Project Euler — Problem 112 Solution

Problem

Work­ing from left-to-right if no dig­it is exceed­ed by the dig­it to its left it is called an increas­ing num­ber; for exam­ple, 134468.

Sim­i­lar­ly if no dig­it is exceed­ed by the dig­it to its right it is called a decreas­ing num­ber; for exam­ple, 66420.

We shall call a pos­i­tive inte­ger that is nei­ther increas­ing nor decreas­ing a “boun­cy” num­ber; for exam­ple, 155349.

Clear­ly there can­not be any boun­cy num­bers below one-hun­dred, but just over half of the num­bers below one-thou­sand (525) are boun­cy. In fact, the least num­ber for which the pro­por­tion of boun­cy num­bers first reach­es 50% is 538.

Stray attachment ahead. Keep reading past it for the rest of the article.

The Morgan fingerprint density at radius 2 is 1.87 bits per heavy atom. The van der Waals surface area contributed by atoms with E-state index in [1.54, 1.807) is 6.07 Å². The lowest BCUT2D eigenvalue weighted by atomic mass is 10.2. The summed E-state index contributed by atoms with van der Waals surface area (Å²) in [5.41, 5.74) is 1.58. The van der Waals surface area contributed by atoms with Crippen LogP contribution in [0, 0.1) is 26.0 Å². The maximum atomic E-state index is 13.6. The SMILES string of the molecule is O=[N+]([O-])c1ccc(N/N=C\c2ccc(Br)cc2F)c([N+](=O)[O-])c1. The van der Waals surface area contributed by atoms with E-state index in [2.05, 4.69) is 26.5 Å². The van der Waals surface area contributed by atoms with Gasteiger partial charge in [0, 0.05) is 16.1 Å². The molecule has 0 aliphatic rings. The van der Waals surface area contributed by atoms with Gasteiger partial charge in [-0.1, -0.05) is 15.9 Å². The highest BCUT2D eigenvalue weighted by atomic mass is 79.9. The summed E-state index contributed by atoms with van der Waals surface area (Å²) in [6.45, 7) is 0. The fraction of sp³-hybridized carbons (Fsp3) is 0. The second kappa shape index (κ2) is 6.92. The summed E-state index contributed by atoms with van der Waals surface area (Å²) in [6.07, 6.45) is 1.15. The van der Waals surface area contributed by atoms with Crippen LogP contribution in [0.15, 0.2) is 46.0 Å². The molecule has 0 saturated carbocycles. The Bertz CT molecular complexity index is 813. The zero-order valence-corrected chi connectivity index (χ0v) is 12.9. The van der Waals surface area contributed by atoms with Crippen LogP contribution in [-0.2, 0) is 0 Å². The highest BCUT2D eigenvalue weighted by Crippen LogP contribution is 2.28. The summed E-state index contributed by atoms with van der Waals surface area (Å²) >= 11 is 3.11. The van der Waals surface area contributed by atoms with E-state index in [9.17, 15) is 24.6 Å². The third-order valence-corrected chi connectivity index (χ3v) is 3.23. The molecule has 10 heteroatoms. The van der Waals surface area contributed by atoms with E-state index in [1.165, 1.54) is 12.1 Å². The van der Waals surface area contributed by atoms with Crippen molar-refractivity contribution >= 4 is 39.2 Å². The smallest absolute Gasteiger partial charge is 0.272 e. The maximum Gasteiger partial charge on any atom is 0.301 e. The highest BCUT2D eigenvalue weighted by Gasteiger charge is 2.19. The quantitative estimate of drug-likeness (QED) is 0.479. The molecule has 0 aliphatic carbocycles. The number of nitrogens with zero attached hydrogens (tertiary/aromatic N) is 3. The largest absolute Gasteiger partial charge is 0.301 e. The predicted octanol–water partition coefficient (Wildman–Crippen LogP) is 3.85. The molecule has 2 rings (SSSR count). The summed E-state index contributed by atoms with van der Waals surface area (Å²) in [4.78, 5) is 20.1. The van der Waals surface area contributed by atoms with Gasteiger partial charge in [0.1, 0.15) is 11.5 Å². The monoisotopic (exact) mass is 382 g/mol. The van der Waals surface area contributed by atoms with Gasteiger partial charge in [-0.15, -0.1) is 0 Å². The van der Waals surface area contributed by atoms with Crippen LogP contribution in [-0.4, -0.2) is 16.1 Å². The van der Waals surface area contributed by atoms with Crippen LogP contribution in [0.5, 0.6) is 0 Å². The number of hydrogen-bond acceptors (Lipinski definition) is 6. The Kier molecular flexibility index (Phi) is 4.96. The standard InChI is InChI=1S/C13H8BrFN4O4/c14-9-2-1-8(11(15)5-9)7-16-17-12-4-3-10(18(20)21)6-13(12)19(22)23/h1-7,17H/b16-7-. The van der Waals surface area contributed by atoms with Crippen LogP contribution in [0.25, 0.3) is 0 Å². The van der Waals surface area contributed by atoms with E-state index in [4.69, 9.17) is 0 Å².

Sur­pris­ing­ly, boun­cy num­bers become more and more com­mon and by the time we reach 21780 the pro­por­tion of boun­cy num­bers is equal to 90%.

Find the least num­ber for which the pro­por­tion of boun­cy num­bers is exact­ly 99%.

Solution

// define func­tion f which com­pares the sort­ed and orig­i­nal dig­its of the sup­plied
// num­ber n and returns if they’re the same
let f (sort:int[] -> int[]) (n:int) =
let dig­its = n.ToString().ToCharArray() |> Array.map (fun c -> int(c.ToString()))
not(digits |> Seq.exists2 (fun e e’ -> e > e’) (sort dig­its))

// cur­ry the func­tion f to form the isIn­creas­ing and isDe­creas­ing func­tions
let isIn­creas­ing = f (fun l -> Array.sort l)
let isDe­creas­ing = f (fun l -> Array.sortBy (fun x -> 1 — x) l)

let isBoun­cy n = not(isIncreasing n) && not(isDecreasing n)

let answer =
let muta­ble boun­cy­Count, boun­cyRa­tio, n = 0, 0.0, 100
while boun­cyRa­tio > 0.99 do
n - n+1 if isBoun­cy n then boun­cy­Count - bouncyCount+1 boun­cyRa­tio - double(bouncyCount)/double(n) n [/code]